The Heart Valve Center at UT Medical Center offers comprehensive medical treatments for heart valve disease. Treatments vary, and sometimes require surgery. Heart valve surgery repairs or replaces nonfunctional or damaged heart valves. Heart valve surgery is also called valve replacement; valve repair; or heart valve prosthesis.

The Heart Valve Center at UT Medical Center offers the following treatment options:

  • Medical treatments
  • Open valve surgery
  • Minimally invasive valve surgery
  • Valvuloplasty
  • Transcatheter aortic valve replacement (TAVR)

If your heart valve is too damaged to repair, you may valve replacement surgery, where a surgeon removes your old valve and puts a new one in its place. There are two main types of heart valve replacements available:

  • Mechanical–  Valve is made of man-made materials, such as cloth, metal (stainless steel or titanium), or ceramic. These valves last the longest, but you will need to take blood-thinning medicine, such as warfarin (Coumadin) or aspirin, for the rest of your life.
  • Biological – Valve is made of human or animal tissue. These valves last 12 – 15 years, but your doctor may prescribe medications.

Other heart valve problems treated with minimally invasive surgery are:

  • Aortic insufficiency
  • Mitral regurgitation – acute
  • Mitral regurgitation – chronic
  • Mitral stenosis
  • Mitral valve prolapse
  • Pulmonary valve stenosis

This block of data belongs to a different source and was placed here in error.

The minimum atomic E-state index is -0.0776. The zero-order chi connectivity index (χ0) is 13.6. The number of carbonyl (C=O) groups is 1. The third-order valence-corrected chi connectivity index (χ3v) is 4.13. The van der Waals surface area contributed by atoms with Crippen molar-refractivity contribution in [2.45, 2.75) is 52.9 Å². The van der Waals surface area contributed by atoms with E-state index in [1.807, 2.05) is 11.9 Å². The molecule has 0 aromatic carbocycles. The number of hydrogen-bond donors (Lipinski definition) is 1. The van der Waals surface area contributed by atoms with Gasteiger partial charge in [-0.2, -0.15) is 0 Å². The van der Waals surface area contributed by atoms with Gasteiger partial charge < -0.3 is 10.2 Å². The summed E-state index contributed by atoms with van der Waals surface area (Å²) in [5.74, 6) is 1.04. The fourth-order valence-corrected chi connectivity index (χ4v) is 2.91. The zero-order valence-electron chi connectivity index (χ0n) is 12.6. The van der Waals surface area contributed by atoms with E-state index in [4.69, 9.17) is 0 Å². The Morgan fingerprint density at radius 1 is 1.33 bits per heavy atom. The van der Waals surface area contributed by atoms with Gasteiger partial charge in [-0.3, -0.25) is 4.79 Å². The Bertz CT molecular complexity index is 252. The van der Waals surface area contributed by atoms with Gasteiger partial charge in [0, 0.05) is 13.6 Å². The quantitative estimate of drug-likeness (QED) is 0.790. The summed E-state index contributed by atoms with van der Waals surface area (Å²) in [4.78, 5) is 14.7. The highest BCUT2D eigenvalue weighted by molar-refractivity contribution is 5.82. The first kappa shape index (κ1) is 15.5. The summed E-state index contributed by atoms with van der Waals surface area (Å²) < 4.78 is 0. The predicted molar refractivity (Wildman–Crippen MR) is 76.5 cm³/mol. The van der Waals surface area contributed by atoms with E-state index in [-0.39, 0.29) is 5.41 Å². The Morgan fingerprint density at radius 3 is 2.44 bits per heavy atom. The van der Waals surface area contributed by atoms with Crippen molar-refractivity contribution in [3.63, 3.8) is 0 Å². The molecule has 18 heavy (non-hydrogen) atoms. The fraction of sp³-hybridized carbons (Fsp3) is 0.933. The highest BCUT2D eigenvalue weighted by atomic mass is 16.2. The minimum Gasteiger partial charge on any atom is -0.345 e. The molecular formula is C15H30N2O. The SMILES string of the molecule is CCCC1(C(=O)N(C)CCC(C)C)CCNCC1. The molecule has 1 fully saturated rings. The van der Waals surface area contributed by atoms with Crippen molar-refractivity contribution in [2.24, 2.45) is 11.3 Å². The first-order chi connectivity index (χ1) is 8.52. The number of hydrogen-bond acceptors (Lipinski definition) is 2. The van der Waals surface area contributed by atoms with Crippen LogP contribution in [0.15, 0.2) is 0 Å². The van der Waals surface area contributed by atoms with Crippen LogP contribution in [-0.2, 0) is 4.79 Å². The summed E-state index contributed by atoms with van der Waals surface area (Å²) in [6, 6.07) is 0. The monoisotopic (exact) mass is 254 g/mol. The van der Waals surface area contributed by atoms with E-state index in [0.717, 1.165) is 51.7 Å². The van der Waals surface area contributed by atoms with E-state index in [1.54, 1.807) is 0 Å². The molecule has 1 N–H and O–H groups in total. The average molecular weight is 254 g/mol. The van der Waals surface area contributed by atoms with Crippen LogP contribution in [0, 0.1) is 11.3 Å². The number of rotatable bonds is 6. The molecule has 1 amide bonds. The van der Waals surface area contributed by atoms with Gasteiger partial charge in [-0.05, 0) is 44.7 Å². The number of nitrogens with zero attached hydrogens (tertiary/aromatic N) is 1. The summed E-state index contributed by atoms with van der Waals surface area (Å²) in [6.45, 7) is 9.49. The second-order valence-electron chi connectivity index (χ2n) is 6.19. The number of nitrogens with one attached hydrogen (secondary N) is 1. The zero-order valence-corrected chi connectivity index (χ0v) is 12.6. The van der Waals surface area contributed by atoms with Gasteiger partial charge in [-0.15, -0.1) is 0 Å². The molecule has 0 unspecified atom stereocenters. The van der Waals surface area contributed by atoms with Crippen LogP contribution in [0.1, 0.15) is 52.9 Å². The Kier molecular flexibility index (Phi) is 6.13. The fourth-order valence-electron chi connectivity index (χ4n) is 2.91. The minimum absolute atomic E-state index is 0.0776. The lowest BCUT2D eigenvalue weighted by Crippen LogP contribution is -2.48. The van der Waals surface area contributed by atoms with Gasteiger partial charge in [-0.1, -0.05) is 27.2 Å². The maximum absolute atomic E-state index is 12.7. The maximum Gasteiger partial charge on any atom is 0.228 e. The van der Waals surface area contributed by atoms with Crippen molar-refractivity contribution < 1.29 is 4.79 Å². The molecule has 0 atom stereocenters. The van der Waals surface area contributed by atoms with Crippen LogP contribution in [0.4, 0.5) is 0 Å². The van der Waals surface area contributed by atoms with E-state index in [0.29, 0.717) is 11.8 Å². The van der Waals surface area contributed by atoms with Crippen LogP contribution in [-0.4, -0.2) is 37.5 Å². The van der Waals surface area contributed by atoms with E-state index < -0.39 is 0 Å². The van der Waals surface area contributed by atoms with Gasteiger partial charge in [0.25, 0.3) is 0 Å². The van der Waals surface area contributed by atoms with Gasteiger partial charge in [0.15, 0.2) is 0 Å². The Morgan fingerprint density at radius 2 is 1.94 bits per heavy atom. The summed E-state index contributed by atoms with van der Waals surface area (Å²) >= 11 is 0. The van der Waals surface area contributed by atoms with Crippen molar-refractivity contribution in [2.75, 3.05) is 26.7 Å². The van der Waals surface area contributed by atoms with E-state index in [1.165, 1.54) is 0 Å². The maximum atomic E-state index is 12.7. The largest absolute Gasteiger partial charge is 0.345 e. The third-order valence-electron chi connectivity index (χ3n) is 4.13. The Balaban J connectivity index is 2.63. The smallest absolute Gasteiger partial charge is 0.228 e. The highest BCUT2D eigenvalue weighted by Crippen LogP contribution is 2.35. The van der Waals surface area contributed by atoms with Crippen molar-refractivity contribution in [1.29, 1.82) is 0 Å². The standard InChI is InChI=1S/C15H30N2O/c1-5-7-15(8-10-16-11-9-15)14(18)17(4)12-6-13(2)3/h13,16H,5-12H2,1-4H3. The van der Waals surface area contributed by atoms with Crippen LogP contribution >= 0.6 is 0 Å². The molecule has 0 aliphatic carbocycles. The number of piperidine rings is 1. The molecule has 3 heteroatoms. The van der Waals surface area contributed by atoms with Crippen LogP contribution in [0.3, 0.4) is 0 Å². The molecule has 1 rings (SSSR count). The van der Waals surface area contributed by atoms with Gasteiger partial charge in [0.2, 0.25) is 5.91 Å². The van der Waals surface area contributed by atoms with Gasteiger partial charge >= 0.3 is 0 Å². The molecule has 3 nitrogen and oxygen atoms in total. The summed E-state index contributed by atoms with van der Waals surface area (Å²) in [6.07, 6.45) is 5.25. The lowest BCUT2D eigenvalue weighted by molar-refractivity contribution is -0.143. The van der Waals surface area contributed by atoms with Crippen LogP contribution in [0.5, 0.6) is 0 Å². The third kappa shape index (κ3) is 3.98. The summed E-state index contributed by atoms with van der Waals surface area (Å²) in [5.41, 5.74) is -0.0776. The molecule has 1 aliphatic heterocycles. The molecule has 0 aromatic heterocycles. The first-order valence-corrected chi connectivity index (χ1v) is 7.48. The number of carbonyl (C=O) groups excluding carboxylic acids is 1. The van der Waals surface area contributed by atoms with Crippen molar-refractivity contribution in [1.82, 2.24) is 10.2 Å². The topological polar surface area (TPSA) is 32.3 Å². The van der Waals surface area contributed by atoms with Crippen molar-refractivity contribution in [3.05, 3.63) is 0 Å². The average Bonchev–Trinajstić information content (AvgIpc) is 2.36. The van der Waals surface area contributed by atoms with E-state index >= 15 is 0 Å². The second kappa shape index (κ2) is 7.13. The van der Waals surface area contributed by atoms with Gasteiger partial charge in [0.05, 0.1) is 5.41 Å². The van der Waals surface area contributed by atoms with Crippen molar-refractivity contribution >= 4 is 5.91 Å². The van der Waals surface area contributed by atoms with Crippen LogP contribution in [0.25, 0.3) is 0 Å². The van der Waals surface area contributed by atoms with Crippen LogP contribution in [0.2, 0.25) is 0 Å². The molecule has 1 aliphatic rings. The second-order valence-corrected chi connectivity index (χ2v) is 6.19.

• Tricuspid regurgitation

When Do You Need Heart Valve Surgery?

Our team of specialists at The Heart Valve Center review cases on an individual basis and recommend a specialized treatment plan. There are various reasons our surgeons recommend heart valve surgery, some of these reasons may include:

  • Changes in your heart valve are causing major heart symptoms, such as chest pain, shortness of breath, fainting spells, or heart failure.
  • Tests show that the changes in your heart valve are beginning to seriously affect your heart function.
  • Your doctor wants to replace or repair your heart valve at the same time as you are having open heart surgery for another reason.
  • Your heart valve has been damaged by infection of the heart valve.
  • You have received a new heart valve in the past, and it is not working well, or you have other problems such as blood clots, infection, or bleeding.

Diagnosis of Heart Valve Disease

At the Heart Valve Center at UT Medical Center, we offer an array of diagnostic services that will be used in the evaluation process. We understand that every individual is different and heart disease is complex. That’s why we have multiple ways of determining the proper diagnosis, whether it is heart valve disease, valvular heart disease, aortic heart disease, or other conditions, you’re in the right place.

  • Cardiac Catheterization
  • Echocardiography
  • Coronary Angiography
  • Pulmonary function tests
  • Carotid Imaging
  • Transthoracic Echocardiography
  • Transesophageal Echo
  • Thoracic CT scan
  • Abdominal CT scan
  • Heart CT scan
  • Pelvic CT scan
  • Chest CT scan
  • X-ray
  • EKG

Talk to your doctor today and see if you might be a candidate for heart valve treatment.